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Content tagged with "plants"

Photo of ashy sunflowers showing flowers, leaves, and stems.

Ashy Sunflower

Often growing in colonies, ashy sunflower is relatively short compared to others in its genus. Its grayish, hairy, sessile, broadly oval leaves, and its appearance in upland prairies in the southern half of the state, help to identify it.

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Photo of an ashy sunflower flowerhead.

Ashy Sunflower

The few flowerheads of ashy sunflower have 17–30 ray florets, which are often a lemony yellow. The flowerheads are about 3½ inches wide.

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Photo of the base of an ashy sunflower flowerhead, showing involucral bracts.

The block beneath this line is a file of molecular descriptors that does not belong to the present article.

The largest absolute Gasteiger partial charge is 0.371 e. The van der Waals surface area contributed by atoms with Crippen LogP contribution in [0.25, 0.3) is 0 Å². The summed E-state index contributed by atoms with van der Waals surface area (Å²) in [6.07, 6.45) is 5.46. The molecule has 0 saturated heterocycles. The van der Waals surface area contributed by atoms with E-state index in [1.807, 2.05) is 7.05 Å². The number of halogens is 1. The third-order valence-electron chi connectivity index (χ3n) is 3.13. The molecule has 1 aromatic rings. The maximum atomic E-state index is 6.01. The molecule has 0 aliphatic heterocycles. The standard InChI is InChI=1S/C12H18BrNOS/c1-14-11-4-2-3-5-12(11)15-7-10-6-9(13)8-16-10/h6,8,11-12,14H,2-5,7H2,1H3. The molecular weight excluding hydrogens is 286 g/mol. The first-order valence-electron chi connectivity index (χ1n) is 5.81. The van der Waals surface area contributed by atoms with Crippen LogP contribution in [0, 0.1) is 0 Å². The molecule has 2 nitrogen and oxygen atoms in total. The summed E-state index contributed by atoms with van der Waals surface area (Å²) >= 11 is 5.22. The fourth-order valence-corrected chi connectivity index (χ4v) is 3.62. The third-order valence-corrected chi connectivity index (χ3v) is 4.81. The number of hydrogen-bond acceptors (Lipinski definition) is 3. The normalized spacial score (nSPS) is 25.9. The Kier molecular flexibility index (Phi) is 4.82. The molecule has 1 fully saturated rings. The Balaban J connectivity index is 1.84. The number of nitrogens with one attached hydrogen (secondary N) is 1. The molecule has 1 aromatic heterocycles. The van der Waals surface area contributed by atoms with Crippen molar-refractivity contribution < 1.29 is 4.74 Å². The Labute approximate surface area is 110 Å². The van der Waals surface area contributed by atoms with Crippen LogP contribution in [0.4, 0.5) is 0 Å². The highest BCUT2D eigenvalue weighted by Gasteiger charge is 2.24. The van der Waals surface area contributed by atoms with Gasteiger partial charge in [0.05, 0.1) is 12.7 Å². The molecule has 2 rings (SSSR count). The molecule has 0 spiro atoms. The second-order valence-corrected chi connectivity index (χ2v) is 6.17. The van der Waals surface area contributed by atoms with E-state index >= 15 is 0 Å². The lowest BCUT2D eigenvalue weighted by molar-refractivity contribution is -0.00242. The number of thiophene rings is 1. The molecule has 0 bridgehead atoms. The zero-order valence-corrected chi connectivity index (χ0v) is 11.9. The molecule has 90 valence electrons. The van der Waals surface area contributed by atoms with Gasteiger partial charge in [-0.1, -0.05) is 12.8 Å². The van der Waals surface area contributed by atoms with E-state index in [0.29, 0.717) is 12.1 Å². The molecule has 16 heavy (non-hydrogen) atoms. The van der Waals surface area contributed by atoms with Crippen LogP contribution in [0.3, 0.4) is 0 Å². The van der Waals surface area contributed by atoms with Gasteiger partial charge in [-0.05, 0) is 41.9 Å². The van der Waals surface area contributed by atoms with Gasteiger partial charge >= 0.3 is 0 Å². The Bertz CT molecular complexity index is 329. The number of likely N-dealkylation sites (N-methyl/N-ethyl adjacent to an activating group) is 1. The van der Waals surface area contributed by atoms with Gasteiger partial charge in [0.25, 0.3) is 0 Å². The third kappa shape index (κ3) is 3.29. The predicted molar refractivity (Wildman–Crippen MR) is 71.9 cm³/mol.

Ashy Sunflower (Involucre)

The overlapping bracts (called involucral bracts) beneath the flowerhead of ashy sunflower are many, narrow, and covered with hairs.

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Photo of ashy sunflower stem showing two opposite, sessile leaves.

Ashy Sunflower (Leaves)

The leaves of ashy sunflower are opposite, sessile, broadly ovate, stiff, and densely gray-hairy, with inconspicuous teeth.

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Photo of many blooming ashy sunflower plants, showing gray-green leaves.

Ashy Sunflower Colony

Colonies of ashy sunflowers, with their sunny yellow blossoms and grayish foliage, make a striking late summer display in our native tallgrass prairies.

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Photo of many blooming ashy sunflower plants, showing gray-green leaves.

Ashy Sunflower Colony

Ashy sunflower is a native perennial wildflower that usually grows in colonies. It’s most often encountered in prairies in all but the southeastern quarter of the state.

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